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Miami: Public Interests or Privatized Development?

Donald Cohen

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A few weeks ago I went to a conference in Miami on infrastructure private-public partnerships, or “P3s.” We’ve written plenty about the pitfalls of P3s that don’t have strong public protections. I learned at the conference that Miami has big plans. We’re paying close attention and helping local advocates ensure that these plans to rebuild Miami serve taxpayers, workers and families, not just private investors.

Miami-Dade Mayor Carlos Gimenez spoke at the conference and made it clear that his vision includes privatizing essential public goods. “It used to be Miami-Dade County wanted to operate everything,” Gimenez said. “I don’t want to operate anything.” He talked about tapping the private sector to finance, build and operate a new transit line and courthouse. A P3 for a new water treatment plant is already underway.

Miami is growing fast and has real infrastructure needs. At the conference, officials from the city and surrounding Miami-Dade County pitched project ideas to nearly 300 contractors, developers and financiers looking to build and operate infrastructure, like water systems, transit, courthouses and jails.

There’s no doubt that Miami needs to innovate to keep up with growth, eliminate poverty and prepare for climate change. But progress can be made without handing over control to private corporations for decades.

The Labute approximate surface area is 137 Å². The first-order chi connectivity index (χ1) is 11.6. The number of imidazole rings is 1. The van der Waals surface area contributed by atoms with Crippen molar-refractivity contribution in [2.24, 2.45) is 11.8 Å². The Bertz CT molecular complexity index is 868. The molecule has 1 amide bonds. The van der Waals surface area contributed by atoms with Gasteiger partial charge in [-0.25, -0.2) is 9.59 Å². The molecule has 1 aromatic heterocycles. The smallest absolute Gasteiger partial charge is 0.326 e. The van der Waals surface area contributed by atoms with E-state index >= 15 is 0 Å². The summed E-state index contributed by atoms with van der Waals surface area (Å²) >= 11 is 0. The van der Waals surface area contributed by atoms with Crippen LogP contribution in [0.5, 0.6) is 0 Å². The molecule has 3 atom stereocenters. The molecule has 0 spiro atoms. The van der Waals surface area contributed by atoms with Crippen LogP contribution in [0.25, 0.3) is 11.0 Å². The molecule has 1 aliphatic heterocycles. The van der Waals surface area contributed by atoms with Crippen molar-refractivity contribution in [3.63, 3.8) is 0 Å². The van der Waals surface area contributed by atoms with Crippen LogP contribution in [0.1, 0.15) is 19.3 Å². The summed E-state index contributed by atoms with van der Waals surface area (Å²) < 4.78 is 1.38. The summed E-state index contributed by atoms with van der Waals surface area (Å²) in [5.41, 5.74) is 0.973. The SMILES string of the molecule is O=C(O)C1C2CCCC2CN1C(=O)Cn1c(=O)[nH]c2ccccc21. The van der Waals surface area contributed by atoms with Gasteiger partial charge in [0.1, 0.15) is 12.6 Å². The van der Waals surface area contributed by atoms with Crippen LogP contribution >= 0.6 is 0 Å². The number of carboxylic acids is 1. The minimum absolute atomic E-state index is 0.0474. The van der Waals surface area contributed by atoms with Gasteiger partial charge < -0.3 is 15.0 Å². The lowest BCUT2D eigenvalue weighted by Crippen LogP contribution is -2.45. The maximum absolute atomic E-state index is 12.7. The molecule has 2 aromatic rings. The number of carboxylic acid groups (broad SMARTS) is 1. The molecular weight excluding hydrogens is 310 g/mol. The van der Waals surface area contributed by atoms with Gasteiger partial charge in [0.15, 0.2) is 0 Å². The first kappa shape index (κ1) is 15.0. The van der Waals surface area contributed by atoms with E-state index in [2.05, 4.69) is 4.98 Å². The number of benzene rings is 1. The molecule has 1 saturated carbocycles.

The surest way to do that is to use public, tax-exempt financing, which provides the most flexibility for agencies and is the lowest cost of capital. But if legislators feel the need to tap the private sector to finance projects more quickly, then the public deserves more for that higher cost. They should demand:

  • Public control. Infrastructure should be operated and maintained by public employees accountable to the people of Miami.
  • Access to the middle class. Training and pathways into the new public jobs for low-income Floridians and other people shut out of the growing economy, such as veterans, people who have been incarcerated and young people.
  • 21st century infrastructure. Maximum environmental sustainability and climate resiliency.
  • Affordability for all. Fees and rates that are accessible to low-income families.

Infrastructure is the foundation of our society, a lifeline and connection for our communities, and an economic driver for the region. Every infrastructure project—financed publicly or privately—should protect and expand this core public good. Our roads, transit, water systems and other core public facilities are too important to all of us.

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